The Live Music Forum

Hamish Birchall Bulletin

Monday 6th December 2010 - Is there any incidental music in Camden?

A small restaurant has just won permission from Camden council to provide an unamplified live guitarist or harpist until 10pm:

But wait a moment. Why should provision of such innocuous live music be made a criminal offence unless licensed? Isn't it just the sort of music that qualifies for the Licensing Act's 'incidental music' exemption?

Indeed it is, according to both local and central government guidance:

'The music is incidental if it is NOT the primary purpose for attending the premises i.e. the performer is there whilst the public are engaged in another (non-regulated entertainment) activity and that other activity would still take place even if there was no music playing. The public must be allowed to talk during the performance of incidental music i.e. there should be no expectation to listen or to watch (even if the public spontaneously sing along with the music).'
'Advice for licensing authorities about incidental music', LACORS, September 2009:
(click on the 'incidental music' link in the third paragraph)

The government's own statutory licensing guidance is broadly the same. The exemption should apply if the music is not the main attraction and the volume 'does not predominate over other activities':
('Licensing Guidance issued under Section 182 of the Licensing Act 2003', p31, para 3.22)

So why is Camden apparently ignoring official guidance? Did they explain the incidental music exemption to the licence applicants? There is no mention of the exemption in the press reports.

Perhaps the council is encouraged to over-regulate by Coalition havering over the small gigs exemption. And recent Ministers' replies to Parliamentary Questions on the subject have been somewhat ambiguous.

On 29th November, the evocatively named Baroness Garden of Frognal answered Tim Clement-Jones' question about the rationale for entertainment licensing:

'... what risks to public safety or public amenity arise from the performance of live music in workplaces that are not adequately covered by existing public safety and nuisance legislation, irrespective of licensing.' [HL4100]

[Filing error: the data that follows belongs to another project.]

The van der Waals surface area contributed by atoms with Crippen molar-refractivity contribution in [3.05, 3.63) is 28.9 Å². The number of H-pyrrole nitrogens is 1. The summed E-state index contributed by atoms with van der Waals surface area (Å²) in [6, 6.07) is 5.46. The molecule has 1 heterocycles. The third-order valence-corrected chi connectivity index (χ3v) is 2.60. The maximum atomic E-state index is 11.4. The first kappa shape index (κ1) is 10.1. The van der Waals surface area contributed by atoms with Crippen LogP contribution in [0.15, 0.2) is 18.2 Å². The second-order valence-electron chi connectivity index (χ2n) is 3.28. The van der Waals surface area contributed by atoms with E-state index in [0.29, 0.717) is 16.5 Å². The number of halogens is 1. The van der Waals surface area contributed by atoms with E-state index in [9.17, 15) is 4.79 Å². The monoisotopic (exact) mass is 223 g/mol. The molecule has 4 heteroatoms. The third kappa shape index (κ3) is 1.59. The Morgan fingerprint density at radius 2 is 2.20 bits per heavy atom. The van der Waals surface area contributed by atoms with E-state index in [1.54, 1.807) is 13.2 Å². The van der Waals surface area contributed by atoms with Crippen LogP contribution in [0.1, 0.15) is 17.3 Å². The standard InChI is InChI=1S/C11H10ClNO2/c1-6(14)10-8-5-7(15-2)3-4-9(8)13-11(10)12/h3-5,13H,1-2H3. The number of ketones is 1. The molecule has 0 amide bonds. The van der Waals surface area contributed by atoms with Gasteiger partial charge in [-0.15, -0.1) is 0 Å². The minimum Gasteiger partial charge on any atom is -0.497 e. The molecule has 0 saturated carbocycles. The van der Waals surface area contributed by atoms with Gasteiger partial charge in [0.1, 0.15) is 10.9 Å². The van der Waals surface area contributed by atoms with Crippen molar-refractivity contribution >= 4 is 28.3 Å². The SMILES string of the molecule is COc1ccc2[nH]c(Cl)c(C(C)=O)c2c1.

The Baroness replied: 'The Government believe that, in the light of specific health and safety and fire and noise legislation to address public safety and public nuisance, it is not always necessary or proportionate to require the additional layer of regulation through the licensing regime. This is part of our current thinking about how best to deliver the coalition commitment to remove red tape from live music and other entertainment. However, before finalising any proposals, it is important to test these assumptions with relevant stakeholders, and that is what we are doing ahead of announcing our preferred solution.' See:

Congratulations to the wiley civil servant who penned that reply. It gives something to both sides. Those against new exemptions can use it to justify their position (e.g. the Act's existing exemptions are adequate); those for reform can take it as a hint that more exemptions are being seriously considered.

But on 30th November, an answer from licensing minister John Penrose suggested that the government is sliding back into jobsworth jargon:

Mike Weatherley (Hove, Conservative): 'To ask the Secretary of State for Culture, Olympics, Media and Sport what plans he has to reduce the (a) regulatory and (b) administrative burden on organisers of live music performances.

Penrose: 'We are currently considering how to deliver the coalition commitment to cut red tape and encourage the performance of more live music, while ensuring that there is appropriate protection for local communities. We will continue to have discussions with representatives from the music industry, the Local Government Association and others so that we can find the best possible solution.' [search on page for 'Weatherley']

That there is adequate public protection from small gigs, irrespective of entertainment licensing, should be obvious. How else could big screen sport be exempt in bars or indeed anywhere else. Consider the riot in Manchester city centre on 14 May 2008 during a big screen broadcast of the UEFA Cup final:

When asked whether they would review the broadcast entertainment exemption in light of the Manchester riot, the government said 'no'. See:


Hamish Birchall